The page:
Biomarkers of exposure, effects and susceptibility in humans and their application in studies of interactions among metals in China
2010 (English)In: Toxicology Letters, ISSN 0378-4274, E-ISSN 1879-3169, Vol. 192, no 1, 45-49 p.Article in journal (Refereed) Published
Biomonitoring employs three categories of biomarkers: Biomarkers of exposure, i.e. measurements of metal concentrations in a compartment in the body reflecting external or internal exposure; Biomarkers of effects include early as well as clinical effects. Biomarkers of susceptibility indicate individuals with increased sensitivity of target molecules or metabolism causing increased target dose. The three categories of biomarkers were used in studies of health effects of metal exposures in China. Adverse effects on the kidney tubules with increased levels of the effect biomarkers beta-2-microglobulin in urine (UB2M) and urinary N-acetyl-beta-d-glucosaminidase (UNAG) were found among Cd exposed population groups in China. Among persons exposed to Cd, occupationally or in the general environment, the level of Cd-induced metallothionein mRNA (MTmRNA) in peripheral lymphocytes appeared as a useful indicator of the ability of individuals to synthesize MT. Persons with low MTmRNA levels displayed higher biomarker values of renal tubular damage than persons with high levels of MTmRNA, at comparable levels of urinary Cd. Other studies demonstrated the importance of auto-antibodies against metallothionein in plasma (MTab) in modifying the response to Cd. Persons with high levels of MTab displayed tubular proteinuria at lower levels of urinary Cd than persons with low levels of MTab. Studies in two metal contaminated areas in China demonstrated clear interactions between Cd and inorganic arsenic. Combined exposure, with increased levels of As and Cd in urine, caused considerably higher biomarker values of renal tubular damage, measured as increased urinary levels of B2M or NAG, than each of the exposures alone.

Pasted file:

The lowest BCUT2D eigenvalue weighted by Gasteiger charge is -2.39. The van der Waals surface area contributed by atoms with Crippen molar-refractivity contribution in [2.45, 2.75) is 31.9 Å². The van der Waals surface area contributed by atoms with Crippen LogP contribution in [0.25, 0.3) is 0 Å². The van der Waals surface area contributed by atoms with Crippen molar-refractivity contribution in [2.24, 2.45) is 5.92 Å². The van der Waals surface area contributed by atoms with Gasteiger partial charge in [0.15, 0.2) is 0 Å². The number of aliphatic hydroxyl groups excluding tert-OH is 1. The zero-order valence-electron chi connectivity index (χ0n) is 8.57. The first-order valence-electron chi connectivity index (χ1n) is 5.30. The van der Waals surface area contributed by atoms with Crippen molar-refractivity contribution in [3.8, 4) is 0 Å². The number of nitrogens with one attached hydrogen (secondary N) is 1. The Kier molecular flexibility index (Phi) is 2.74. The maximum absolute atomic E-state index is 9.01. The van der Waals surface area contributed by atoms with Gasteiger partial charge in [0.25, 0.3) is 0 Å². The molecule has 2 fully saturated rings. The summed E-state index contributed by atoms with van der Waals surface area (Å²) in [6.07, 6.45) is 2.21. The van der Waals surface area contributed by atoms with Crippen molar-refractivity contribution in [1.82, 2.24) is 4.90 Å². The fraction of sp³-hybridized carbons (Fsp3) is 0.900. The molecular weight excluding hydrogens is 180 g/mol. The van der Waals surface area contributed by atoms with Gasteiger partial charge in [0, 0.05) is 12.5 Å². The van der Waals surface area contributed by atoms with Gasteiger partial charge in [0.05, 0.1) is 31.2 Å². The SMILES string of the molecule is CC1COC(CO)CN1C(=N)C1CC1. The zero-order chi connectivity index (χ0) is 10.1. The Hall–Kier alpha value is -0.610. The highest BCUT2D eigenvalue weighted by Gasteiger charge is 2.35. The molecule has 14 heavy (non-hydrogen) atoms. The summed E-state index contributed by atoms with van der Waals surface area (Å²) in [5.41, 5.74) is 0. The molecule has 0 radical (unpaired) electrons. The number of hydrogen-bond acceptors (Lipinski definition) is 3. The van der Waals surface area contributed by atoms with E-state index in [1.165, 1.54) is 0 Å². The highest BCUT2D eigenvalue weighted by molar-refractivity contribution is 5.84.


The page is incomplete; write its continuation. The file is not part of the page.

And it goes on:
Place, publisher, year, edition, pages
2010. Vol. 192, no 1, 45-49 p.
Environmental Health and Occupational Health Public Health, Global Health, Social Medicine and Epidemiology
IdentifiersURN: urn:nbn:se:umu:diva-30744DOI: 10.1016/j.toxlet.2009.06.859ISI: 000273925000008PubMedID: 19540908OAI: oai:DiVA.org:umu-30744DiVA: diva2:286453